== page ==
Strong fingers pull the bag off her shoulder, and Niall murmurs in her ear, “Go.”

She does. DB yips and whines, but Veda ignores him, ignores the fatigue in her bones, just sprints down the block. Past Mister Thompson, the Marions on their steps. Past Tommy and Becky and the Porter kids. She stumbles to a stop at the bottom of the Nadir’s stoop, struggling to catch her breath as she stares at the scene in front of her.

“Go on, Miss Veda, they want to speak to you.”

Veda nods, leans into Mrs Nadir’s soft touch on her shoulder, then takes shaky steps toward her home. Scraps of paper flutter in the weak breeze, freed from the decoy safety box she purchased after Granddad’s death, and she blinks owlishly at one that comes to a rest on the toe of her shoulder.

Black ink forming letters, thick and blocky and teeming with vindictive rage: You have NOTHING here and you never will.

“Where’s my dad’s stuff, you bitch?”

Veda tears her gaze from the note, cold settling in her chest as she meets Phil’s eye. Her vision pulses with her heartbeat. Her anger. A wave crashes over her, and a voice screams for her to hurt him, to cause him as much pain physically as he inflicted on Granddad emotionally.

“Oh, honey.”

And leave it up to Olivia to turn on the waterworks on cue. The world has always been her best stage. So effortlessly pretending she’s nothing if not the best mother the universe has ever seen.

“Please, darling,” Olivia simpers, a plastic smile marring her face, “tell these lovely gentlemen that I’m allowed to be here and your neighbours are just being silly.”

Veda glances at the jagged edges of what used to be the living room window then turns toward the woman who birthed her. The woman who has made her life a living hell at every turn. The woman who’s counting on a loyalty to blood that Veda no longer ascribes to.

Cocking her head, Veda puts on the most innocently confused expression she can muster. “I’m sorry, do I know you?”

The immense pleasure she derives from watching Olivia’s face turn a deep puce is strong enough to drown out the pain that blossoms in her cheek. One cop shouts while another drags Olivia away from her daughter. Veda touches the handprint on the side of her face even as her eyes start watering.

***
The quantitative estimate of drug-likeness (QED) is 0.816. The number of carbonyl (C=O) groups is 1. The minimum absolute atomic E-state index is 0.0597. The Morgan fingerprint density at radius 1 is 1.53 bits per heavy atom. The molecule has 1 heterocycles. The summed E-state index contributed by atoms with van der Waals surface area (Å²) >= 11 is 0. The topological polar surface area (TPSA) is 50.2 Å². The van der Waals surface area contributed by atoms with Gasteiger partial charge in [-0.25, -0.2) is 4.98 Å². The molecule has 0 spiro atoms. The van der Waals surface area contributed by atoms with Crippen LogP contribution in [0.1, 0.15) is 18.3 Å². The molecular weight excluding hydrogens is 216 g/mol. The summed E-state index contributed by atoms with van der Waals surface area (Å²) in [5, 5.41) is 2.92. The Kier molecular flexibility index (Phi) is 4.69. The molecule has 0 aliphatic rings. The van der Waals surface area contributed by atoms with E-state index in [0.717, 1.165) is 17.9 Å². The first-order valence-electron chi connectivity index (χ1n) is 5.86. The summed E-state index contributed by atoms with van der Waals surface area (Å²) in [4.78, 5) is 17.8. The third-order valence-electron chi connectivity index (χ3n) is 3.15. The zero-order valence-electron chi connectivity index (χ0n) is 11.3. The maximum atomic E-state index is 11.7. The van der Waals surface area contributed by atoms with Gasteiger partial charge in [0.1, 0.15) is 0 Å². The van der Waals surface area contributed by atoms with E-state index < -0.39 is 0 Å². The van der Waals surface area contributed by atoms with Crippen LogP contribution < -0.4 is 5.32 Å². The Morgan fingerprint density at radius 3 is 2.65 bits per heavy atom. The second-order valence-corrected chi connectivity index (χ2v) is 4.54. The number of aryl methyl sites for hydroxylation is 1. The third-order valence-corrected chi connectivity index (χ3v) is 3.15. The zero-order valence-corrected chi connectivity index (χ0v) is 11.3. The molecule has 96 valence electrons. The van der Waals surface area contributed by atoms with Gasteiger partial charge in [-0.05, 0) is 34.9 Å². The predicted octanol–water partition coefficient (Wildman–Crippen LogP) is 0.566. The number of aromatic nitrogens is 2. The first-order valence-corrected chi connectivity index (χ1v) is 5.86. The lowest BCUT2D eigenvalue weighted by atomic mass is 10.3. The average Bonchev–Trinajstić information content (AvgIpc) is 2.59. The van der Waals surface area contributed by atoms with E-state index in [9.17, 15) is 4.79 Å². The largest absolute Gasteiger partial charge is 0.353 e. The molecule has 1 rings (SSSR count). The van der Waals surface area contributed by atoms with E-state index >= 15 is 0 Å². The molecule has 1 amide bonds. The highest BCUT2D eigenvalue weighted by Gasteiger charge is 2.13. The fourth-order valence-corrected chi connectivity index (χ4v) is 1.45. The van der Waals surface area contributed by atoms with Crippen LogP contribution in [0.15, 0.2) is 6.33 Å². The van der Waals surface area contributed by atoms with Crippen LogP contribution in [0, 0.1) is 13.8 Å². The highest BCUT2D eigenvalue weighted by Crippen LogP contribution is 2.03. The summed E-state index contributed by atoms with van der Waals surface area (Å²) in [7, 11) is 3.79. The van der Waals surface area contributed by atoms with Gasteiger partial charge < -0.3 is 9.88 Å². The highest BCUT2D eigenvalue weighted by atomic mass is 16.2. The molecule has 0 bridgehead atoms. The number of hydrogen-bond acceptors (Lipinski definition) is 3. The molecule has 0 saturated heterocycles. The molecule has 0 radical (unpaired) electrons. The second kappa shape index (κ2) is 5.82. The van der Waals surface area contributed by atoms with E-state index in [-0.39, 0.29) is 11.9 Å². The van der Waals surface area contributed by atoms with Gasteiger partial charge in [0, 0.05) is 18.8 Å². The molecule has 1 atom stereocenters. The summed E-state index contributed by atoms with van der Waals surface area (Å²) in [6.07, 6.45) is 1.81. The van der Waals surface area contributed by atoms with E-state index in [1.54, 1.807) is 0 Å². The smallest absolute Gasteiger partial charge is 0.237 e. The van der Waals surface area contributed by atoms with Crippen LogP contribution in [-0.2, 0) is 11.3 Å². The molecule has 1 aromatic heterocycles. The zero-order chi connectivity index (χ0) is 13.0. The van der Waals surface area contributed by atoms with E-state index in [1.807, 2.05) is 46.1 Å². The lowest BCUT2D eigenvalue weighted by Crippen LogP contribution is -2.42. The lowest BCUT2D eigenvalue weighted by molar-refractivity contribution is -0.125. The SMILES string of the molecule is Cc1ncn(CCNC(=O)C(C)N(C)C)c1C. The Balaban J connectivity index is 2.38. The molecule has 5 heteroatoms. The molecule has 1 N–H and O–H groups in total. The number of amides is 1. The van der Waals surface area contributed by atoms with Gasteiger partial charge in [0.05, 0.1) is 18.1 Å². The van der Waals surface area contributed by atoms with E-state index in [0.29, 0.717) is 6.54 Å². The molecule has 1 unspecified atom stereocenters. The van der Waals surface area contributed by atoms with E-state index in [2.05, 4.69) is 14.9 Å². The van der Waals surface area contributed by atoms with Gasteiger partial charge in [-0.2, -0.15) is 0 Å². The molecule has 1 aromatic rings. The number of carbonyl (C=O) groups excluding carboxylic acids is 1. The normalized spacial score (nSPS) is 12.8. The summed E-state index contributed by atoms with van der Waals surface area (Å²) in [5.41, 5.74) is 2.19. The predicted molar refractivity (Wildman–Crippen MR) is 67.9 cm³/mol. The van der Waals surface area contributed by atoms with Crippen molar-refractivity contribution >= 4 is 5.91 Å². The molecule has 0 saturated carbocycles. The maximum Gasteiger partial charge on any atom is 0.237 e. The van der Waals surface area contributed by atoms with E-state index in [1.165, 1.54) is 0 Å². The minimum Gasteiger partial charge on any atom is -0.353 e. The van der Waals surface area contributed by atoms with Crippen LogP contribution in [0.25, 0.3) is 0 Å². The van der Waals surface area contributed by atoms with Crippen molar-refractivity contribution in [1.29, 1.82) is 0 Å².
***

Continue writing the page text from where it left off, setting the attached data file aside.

The taste of copper fills her mouth, and she swipes her hand across her lips. Olivia struggles against the officer’s grip, snarling something about teaching Veda a lesson on how to be a better daughter.

Vicious growling comes from behind Veda. She doesn’t need to turn to see that Niall has caught up or that he’s fighting to keep a hold of David Barkie. She spits bloody saliva into the grass at her feet and pointedly hands Niall the key from her pocket.

“Take him in. I’ll be there in a minute.”

“You sure?”


Thankfully, he doesn’t argue further. Veda waits until he’s closed the front door behind him before drawing in a steadying breath. Phil continues shouting from where he’s sat on the pavement, hands cuffed behind his back, but no one pays him any mind. Olivia has, wisely, shut up since Veda gave Niall the key.

Officer Tony Daniels sighs as he approaches her. “Sorry you had to come home to this, Veda.”

“’S’not your fault. So what happened?”

‘Got a call ‘round twenty minutes ago about two suspicious individuals trying to pry open the front door. Then the man - Phil, right?”

“Yep. Connor wouldn’t be dumb enough to pull this kind of stunt. He’d drag me through court if he actually gave a damn.”

“Well, anyway, Phil broke the window while Olivia kept lookout. Evidently, he decided to be greedy by himself before he unlocked the door for her.”

“Of course he did. He’s got dealers to pay.” Veda glances over at Olivia. For once, the coldness in her mother’s eyes has no effect. Veda is no longer afraid. “What do I need to do to press charges and file for restraining orders?”

Tony is far too gleeful, practically oozing ecstasy, as he gives Veda the information. He’s been around the Mitchells long enough to know each of them well. Veda is just thankful he seems to hate them as much as she does.

Once upon a time, she’d had a crush on the man. He’s only five years older than she is, and at sixteen, that age difference had seemed so sophisticated and worldly to her. But then she’d found out his father was Granddad’s friend on the force, and the attraction vanished in an instant.

Even at that age, she knew she was too wild for someone like Tony. If news of her behaviour got back to Granddad, it would have killed her. It’s bad enough that he had to bail her out for underage drinking and trespassing. He didn’t need to know everything else.

“Can I go inside now? I need to see the damage.”

“Absolutely. If you find anything missing, gimme a call so I can add it to the report.”

“Thanks, Tony.”

She keeps her head held high as she strides toward the steps, even as her uncle screams and Olivia shrieks. Veda gets one last look at the pair of them being escorted to a cruiser before she shuts the door. Two down, five to go.